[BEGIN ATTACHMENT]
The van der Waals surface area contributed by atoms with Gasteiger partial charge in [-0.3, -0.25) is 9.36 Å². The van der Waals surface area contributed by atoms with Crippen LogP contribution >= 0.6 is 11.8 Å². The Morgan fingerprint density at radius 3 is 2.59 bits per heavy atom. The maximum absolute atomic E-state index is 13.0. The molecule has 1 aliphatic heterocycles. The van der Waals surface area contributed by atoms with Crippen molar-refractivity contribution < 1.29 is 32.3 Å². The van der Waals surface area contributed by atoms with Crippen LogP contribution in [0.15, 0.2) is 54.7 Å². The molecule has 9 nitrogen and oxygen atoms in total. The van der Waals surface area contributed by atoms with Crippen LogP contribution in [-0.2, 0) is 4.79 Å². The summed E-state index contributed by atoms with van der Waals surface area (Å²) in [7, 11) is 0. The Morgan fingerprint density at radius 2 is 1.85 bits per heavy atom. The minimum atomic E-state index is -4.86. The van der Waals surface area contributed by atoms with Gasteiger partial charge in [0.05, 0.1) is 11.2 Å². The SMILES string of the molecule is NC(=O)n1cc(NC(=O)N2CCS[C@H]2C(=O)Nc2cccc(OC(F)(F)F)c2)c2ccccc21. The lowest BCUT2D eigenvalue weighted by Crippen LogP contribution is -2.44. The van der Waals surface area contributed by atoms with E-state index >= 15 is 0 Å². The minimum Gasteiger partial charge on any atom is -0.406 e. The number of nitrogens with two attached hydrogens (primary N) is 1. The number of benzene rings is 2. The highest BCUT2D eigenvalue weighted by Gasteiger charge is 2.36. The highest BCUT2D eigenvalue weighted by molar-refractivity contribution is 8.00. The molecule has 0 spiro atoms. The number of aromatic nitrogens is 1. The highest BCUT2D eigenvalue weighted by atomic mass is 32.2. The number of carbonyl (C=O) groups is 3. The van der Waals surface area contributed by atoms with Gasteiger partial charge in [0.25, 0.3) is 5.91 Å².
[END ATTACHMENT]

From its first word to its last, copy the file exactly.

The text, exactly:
The van der Waals surface area contributed by atoms with Gasteiger partial charge in [-0.3, -0.25) is 9.36 Å². The van der Waals surface area contributed by atoms with Crippen LogP contribution >= 0.6 is 11.8 Å². The Morgan fingerprint density at radius 3 is 2.59 bits per heavy atom. The maximum absolute atomic E-state index is 13.0. The molecule has 1 aliphatic heterocycles. The van der Waals surface area contributed by atoms with Crippen molar-refractivity contribution < 1.29 is 32.3 Å². The van der Waals surface area contributed by atoms with Crippen LogP contribution in [0.15, 0.2) is 54.7 Å². The molecule has 9 nitrogen and oxygen atoms in total. The van der Waals surface area contributed by atoms with Crippen LogP contribution in [-0.2, 0) is 4.79 Å². The summed E-state index contributed by atoms with van der Waals surface area (Å²) in [7, 11) is 0. The Morgan fingerprint density at radius 2 is 1.85 bits per heavy atom. The minimum atomic E-state index is -4.86. The van der Waals surface area contributed by atoms with Gasteiger partial charge in [0.05, 0.1) is 11.2 Å². The SMILES string of the molecule is NC(=O)n1cc(NC(=O)N2CCS[C@H]2C(=O)Nc2cccc(OC(F)(F)F)c2)c2ccccc21. The lowest BCUT2D eigenvalue weighted by Crippen LogP contribution is -2.44. The van der Waals surface area contributed by atoms with E-state index >= 15 is 0 Å². The minimum Gasteiger partial charge on any atom is -0.406 e. The number of nitrogens with two attached hydrogens (primary N) is 1. The number of benzene rings is 2. The highest BCUT2D eigenvalue weighted by Gasteiger charge is 2.36. The highest BCUT2D eigenvalue weighted by molar-refractivity contribution is 8.00. The molecule has 0 spiro atoms. The number of aromatic nitrogens is 1. The highest BCUT2D eigenvalue weighted by atomic mass is 32.2. The number of carbonyl (C=O) groups is 3. The van der Waals surface area contributed by atoms with Gasteiger partial charge in [0.25, 0.3) is 5.91 Å².